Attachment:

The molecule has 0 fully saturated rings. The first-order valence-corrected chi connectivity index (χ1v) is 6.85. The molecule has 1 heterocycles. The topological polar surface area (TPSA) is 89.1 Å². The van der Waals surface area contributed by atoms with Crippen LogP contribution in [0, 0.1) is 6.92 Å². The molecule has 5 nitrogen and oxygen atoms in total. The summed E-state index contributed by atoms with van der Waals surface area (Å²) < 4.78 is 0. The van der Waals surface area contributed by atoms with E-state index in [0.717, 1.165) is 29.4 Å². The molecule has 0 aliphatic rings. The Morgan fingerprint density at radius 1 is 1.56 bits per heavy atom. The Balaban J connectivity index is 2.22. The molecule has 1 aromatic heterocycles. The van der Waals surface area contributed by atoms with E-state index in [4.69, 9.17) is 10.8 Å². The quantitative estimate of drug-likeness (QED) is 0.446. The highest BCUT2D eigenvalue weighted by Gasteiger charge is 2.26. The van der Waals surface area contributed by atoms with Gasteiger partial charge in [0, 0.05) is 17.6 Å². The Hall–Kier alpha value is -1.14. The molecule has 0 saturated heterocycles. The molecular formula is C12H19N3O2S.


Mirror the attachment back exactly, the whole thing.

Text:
The molecule has 0 fully saturated rings. The first-order valence-corrected chi connectivity index (χ1v) is 6.85. The molecule has 1 heterocycles. The topological polar surface area (TPSA) is 89.1 Å². The van der Waals surface area contributed by atoms with Crippen LogP contribution in [0, 0.1) is 6.92 Å². The molecule has 5 nitrogen and oxygen atoms in total. The summed E-state index contributed by atoms with van der Waals surface area (Å²) < 4.78 is 0. The van der Waals surface area contributed by atoms with E-state index in [0.717, 1.165) is 29.4 Å². The molecule has 0 aliphatic rings. The Morgan fingerprint density at radius 1 is 1.56 bits per heavy atom. The Balaban J connectivity index is 2.22. The molecule has 1 aromatic heterocycles. The van der Waals surface area contributed by atoms with E-state index in [4.69, 9.17) is 10.8 Å². The quantitative estimate of drug-likeness (QED) is 0.446. The highest BCUT2D eigenvalue weighted by Gasteiger charge is 2.26. The van der Waals surface area contributed by atoms with Gasteiger partial charge in [0, 0.05) is 17.6 Å². The Hall–Kier alpha value is -1.14. The molecule has 0 saturated heterocycles. The molecular formula is C12H19N3O2S.